MrGarri's solution

to Darts in the Java Track

Published at Apr 16 2019 · 2 comments
Instructions
Test suite
Solution

Note:

This exercise has changed since this solution was written.

Write a function that returns the earned points in a single toss of a Darts game.

Darts is a game where players throw darts to a target.

In our particular instance of the game, the target rewards with 4 different amounts of points, depending on where the dart lands:

• If the dart lands outside the target, player earns no points (0 points).
• If the dart lands in the outer circle of the target, player earns 1 point.
• If the dart lands in the middle circle of the target, player earns 5 points.
• If the dart lands in the inner circle of the target, player earns 10 points.

The outer circle has a radius of 10 units (This is equivalent to the total radius for the entire target), the middle circle a radius of 5 units, and the inner circle a radius of 1. Of course, they are all centered to the same point (That is, the circles are concentric) defined by the coordinates (0, 0).

Write a function that given a point in the target (defined by its `real` cartesian coordinates `x` and `y`), returns the correct amount earned by a dart landing in that point.

Setup

Go through the setup instructions for Java to install the necessary dependencies:

https://exercism.io/tracks/java/installation

Running the tests

You can run all the tests for an exercise by entering the following in your terminal:

``````\$ gradle test
``````

Use `gradlew.bat` if you're on Windows

In the test suites all tests but the first have been skipped.

Once you get a test passing, you can enable the next one by removing the `@Ignore("Remove to run test")` annotation.

Source

Inspired by an exercise created by a professor Della Paolera in Argentina

Submitting Incomplete Solutions

It's possible to submit an incomplete solution so you can see how others have completed the exercise.

DartsTest.java

``````import org.junit.Ignore;
import org.junit.Test;

import static org.junit.Assert.assertEquals;

public class DartsTest {

@Test
public void testDartOutsideTarget() {
Darts darts = new Darts(-9, 9);
assertEquals(0, darts.score());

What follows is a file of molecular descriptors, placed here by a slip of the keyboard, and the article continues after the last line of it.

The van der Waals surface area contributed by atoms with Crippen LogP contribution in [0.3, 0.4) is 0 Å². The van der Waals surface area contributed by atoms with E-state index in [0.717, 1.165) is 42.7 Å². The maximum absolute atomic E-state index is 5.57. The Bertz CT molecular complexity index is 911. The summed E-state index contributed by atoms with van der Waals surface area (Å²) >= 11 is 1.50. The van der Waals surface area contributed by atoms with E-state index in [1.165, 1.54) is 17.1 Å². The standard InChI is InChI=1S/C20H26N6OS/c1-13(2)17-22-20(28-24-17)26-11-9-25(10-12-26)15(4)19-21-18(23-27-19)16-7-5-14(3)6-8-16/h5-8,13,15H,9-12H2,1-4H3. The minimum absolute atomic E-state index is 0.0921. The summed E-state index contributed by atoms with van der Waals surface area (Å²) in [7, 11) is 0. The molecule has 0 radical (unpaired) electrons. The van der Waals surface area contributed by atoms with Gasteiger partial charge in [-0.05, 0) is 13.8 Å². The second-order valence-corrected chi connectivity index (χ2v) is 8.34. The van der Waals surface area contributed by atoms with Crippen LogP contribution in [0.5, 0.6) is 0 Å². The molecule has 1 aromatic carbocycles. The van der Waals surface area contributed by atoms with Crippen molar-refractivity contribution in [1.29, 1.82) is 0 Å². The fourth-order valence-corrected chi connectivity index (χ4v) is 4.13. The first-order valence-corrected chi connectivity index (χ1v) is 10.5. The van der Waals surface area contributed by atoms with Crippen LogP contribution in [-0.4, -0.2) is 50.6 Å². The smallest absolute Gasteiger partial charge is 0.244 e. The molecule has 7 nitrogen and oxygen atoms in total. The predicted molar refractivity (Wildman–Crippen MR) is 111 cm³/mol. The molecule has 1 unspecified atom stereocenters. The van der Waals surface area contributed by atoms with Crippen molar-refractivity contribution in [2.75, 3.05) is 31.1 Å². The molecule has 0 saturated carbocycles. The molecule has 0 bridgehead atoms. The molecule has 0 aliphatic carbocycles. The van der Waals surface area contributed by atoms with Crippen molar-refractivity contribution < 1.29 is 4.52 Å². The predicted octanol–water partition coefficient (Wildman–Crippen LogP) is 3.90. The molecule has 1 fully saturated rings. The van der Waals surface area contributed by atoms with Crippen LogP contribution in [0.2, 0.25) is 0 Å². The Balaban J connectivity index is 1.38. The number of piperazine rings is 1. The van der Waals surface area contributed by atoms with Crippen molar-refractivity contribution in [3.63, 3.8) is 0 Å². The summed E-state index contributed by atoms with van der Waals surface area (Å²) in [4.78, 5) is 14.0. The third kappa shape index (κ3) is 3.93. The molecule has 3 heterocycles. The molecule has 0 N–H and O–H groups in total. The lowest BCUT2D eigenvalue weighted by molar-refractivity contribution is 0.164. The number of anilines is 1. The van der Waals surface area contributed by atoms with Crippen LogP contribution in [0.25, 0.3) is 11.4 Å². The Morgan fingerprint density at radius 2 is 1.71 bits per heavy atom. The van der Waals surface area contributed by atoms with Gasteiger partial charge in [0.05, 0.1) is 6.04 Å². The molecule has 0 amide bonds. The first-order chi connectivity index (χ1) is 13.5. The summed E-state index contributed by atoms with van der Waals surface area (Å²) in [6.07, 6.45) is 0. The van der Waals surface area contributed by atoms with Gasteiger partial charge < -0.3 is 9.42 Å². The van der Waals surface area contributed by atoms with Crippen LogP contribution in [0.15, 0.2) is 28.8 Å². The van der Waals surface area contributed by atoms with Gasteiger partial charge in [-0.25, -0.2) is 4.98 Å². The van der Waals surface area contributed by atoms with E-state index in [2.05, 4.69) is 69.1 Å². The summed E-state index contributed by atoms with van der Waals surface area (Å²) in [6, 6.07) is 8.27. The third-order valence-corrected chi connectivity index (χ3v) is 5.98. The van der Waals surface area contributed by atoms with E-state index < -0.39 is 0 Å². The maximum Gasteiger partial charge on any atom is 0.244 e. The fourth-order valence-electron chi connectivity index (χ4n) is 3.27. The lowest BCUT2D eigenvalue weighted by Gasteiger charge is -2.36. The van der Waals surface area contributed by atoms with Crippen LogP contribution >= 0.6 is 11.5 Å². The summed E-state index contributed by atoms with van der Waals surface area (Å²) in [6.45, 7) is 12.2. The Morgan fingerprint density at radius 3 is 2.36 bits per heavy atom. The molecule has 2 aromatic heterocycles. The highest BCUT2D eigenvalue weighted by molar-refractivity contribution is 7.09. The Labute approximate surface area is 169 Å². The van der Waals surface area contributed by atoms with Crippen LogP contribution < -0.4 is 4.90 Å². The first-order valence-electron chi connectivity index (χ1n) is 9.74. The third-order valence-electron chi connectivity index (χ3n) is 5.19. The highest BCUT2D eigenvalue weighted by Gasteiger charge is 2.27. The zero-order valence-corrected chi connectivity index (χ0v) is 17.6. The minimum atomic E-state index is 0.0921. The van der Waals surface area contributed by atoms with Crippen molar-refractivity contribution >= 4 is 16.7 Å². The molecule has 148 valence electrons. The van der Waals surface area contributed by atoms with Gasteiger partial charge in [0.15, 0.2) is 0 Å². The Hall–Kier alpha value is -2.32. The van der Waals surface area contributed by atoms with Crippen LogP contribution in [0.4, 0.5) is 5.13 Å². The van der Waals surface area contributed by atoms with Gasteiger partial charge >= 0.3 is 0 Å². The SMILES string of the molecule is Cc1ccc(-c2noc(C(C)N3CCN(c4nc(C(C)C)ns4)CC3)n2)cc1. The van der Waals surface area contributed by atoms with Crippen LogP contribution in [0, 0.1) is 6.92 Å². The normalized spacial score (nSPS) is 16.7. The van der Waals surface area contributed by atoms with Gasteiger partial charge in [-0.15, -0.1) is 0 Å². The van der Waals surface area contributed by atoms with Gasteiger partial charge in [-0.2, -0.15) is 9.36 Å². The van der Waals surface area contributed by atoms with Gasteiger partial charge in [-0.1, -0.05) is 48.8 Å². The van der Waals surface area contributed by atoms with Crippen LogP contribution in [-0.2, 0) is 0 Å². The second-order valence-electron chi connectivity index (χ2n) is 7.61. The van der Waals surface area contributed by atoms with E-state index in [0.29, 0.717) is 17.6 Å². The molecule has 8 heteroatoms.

}

@Ignore("Remove to run test")
@Test
public void testDartLandsOnBorderOfTarget() {
Darts darts = new Darts(0, 10);
assertEquals(1, darts.score());
}

@Ignore("Remove to run test")
@Test
public void testDartLandsInOuterCircle() {
Darts darts = new Darts(4, 4);
assertEquals(1, darts.score());
}

@Ignore("Remove to run test")
@Test
public void testDartLandsInBorderBetweenOuterAndMiddleCircles() {
Darts darts = new Darts(5, 0);
assertEquals(5, darts.score());
}

@Ignore("Remove to run test")
@Test
public void testDartLandsOnMiddleOfCircle() {
Darts darts = new Darts(0.8, -0.8);
assertEquals(5, darts.score());
}

@Ignore("Remove to run test")
@Test
public void testDartLandsOnBorderBetweenMiddleAndInnerCircles() {
Darts darts = new Darts(0, -1);
assertEquals(10, darts.score());
}

@Ignore("Remove to run test")
@Test
public void testDartLandsInTheInnerCircle() {
Darts darts = new Darts(-0.1, -0.1);
assertEquals(10, darts.score());
}

}``````
``````import java.awt.geom.Point2D;

class Darts {

private final double x;
private final double y;
private final Point2D CENTER = new Point2D.Double(0, 0);

Darts(double x, double y) {
this.x = x;
this.y = y;
}

int score() {
Point2D hit = new Point2D.Double(x, y);

if (hit.distance(CENTER) > 10)
return 0;
else if (hit.distance(CENTER) > 5)
return 1;
else if (hit.distance(CENTER) > 1)
return 5;
else
return 10;
}

}``````

I starred this for the use of `Point2D` and its `distance()` method. I also used the name `hit` in my solution; I think it's a great name that expresses the idea it represents very well. Very good choices, if I say so myself. ;)

I made the same comment on other solutions but will repeat here so you don't have to hunt it down: The API suggests that `Dart` is an immutable class so I think it's a better choice to calculate the score in the constructor instead and have a final field `score` rather than keeping the x and y coordinates around longer than they really need to be.

I've seen this logic in other solutions and I think the aversion to the `<=` is costing some clarity. I find it a bit disconcerting to see the ring distance boundaries and the corresponding scores in separate sections of the if-else-if statements. At first glance, it appears to be incongruent with the requirements and I had to take a few seconds to go over the logic to make sure I wasn't getting cross-eyed.

On the other hand, I think using <= is more straightforward and the code aligns well with the requirement statement

``````if (distance <= 1)
score = 10
else if (distance <= 5)
score = 5
else if (distance <= 10)
score = 1
else
score = 0
``````

What can you learn from this solution?

A huge amount can be learned from reading other people’s code. This is why we wanted to give exercism users the option of making their solutions public.

Here are some questions to help you reflect on this solution and learn the most from it.

• What compromises have been made?